Saturday 14 February 2009

Members of the European Parliament: Privileges and immunities

My third Valentine’s Day post goes out with my best wishes to all readers and commentators as well as my fellow Eurobloggers and the aggregators of the Euroblogosphere at


After this outburst of sentimentalism, a quick return to the bricks and mortar of European integration.

Starting from the normal presentation of the current treaties and the Lisbon Treaty, this short detour began from the provisions on the European Parliament. The European elections are coming up in June 2009, so I wanted to look at the available official information about the basics concerning these largest supra-national elections in the world, with almost 400 million potential voters.

After the background and the general provisions concerning the European Parliament, we now look at what Protocol (No 36) on the privileges and immunities of the European Communities, OJEU 29.12.2006 C 321 E/318, has to say about the Members of the European Parliament (MEPs):


Article 8

No administrative or other restriction shall be imposed on the free movement of Members of the European Parliament travelling to or from the place of meeting of the European Parliament.

Members of the European Parliament shall, in respect of customs and exchange control, be accorded:

(a) by their own government, the same facilities as those accorded to senior officials travelling abroad on temporary official missions;

(b) by the government of other Member States, the same facilities as those accorded to representatives of foreign governments on temporary official missions.

Article 9

Members of the European Parliament shall not be subject to any form of inquiry, detention or legal proceedings in respect of opinions expressed or votes cast by them in the performance of their duties.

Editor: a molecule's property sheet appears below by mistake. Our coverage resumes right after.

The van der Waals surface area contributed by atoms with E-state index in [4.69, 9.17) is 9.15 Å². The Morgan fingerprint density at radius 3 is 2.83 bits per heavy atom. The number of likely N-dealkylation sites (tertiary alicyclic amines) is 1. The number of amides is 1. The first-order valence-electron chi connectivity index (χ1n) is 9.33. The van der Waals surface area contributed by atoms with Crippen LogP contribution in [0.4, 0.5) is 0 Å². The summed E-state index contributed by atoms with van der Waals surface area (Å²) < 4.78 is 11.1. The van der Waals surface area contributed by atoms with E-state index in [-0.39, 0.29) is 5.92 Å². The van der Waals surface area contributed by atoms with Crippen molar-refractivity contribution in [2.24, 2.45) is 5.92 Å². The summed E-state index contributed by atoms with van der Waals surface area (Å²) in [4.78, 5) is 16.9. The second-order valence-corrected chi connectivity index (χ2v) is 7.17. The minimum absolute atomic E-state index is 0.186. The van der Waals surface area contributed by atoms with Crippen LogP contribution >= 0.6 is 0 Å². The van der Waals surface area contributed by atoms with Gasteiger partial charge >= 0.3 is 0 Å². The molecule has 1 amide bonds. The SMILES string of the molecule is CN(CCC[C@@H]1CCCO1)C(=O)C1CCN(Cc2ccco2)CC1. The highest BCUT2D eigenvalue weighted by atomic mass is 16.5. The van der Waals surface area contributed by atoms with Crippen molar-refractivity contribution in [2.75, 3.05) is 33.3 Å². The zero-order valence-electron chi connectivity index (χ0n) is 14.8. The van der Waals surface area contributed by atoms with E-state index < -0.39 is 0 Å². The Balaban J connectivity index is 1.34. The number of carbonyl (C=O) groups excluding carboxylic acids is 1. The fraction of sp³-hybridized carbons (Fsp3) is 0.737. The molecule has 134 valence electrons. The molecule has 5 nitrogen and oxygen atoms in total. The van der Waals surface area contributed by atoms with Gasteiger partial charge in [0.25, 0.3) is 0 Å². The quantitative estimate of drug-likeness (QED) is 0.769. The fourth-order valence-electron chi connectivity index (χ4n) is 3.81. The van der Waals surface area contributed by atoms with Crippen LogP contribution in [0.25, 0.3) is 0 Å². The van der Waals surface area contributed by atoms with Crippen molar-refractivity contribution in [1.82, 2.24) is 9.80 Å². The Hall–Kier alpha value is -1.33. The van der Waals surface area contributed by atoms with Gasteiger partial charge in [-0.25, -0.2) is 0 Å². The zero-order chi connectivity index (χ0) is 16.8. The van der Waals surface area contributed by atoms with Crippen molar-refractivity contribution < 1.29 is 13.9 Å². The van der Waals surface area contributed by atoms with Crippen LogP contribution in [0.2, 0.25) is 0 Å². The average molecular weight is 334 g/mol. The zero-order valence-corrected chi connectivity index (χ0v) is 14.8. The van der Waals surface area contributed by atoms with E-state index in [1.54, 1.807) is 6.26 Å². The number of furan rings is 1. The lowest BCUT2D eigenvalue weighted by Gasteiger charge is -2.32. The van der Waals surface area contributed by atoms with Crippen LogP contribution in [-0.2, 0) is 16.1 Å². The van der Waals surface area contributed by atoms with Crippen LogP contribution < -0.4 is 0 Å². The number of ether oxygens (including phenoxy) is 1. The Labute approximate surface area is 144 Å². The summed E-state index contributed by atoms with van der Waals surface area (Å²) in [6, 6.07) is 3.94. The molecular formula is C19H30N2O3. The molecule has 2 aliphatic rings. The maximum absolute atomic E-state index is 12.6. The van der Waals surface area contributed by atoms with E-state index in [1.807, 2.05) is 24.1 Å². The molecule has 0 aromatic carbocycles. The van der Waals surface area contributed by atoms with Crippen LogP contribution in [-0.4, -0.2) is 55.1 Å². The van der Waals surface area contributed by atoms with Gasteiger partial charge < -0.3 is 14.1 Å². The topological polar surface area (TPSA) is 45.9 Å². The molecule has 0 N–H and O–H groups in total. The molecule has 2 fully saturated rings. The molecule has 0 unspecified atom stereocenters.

Article 10

During the sessions of the European Parliament, its Members shall enjoy:

(a) in the territory of their own State, the immunities accorded to members of their parliament;

(b) in the territory of any other Member State, immunity from any measure of detention and from legal proceedings.

Immunity shall likewise apply to Members while they are travelling to and from the place of meeting of the European Parliament.

Immunity cannot be claimed when a Member is found in the act of committing an offence and shall not prevent the European Parliament from exercising its right to waive the immunity of one of its Members.


These EU-wide parliamentary rights and immunities resemble those applicable nationally to parliamentarians in the member states, and they seem necessary for the functioning of the European Parliament.

Still, I am doubtful if provisions tying the members to the legal rules concerning the immunities accorded at national level are the right solution. If we think that the citizens of the European Union should be represented equally, the rules pertaining to their representatives (MEPs) should be the same, to the extent possible, shouldn’t they?

Ralf Grahn

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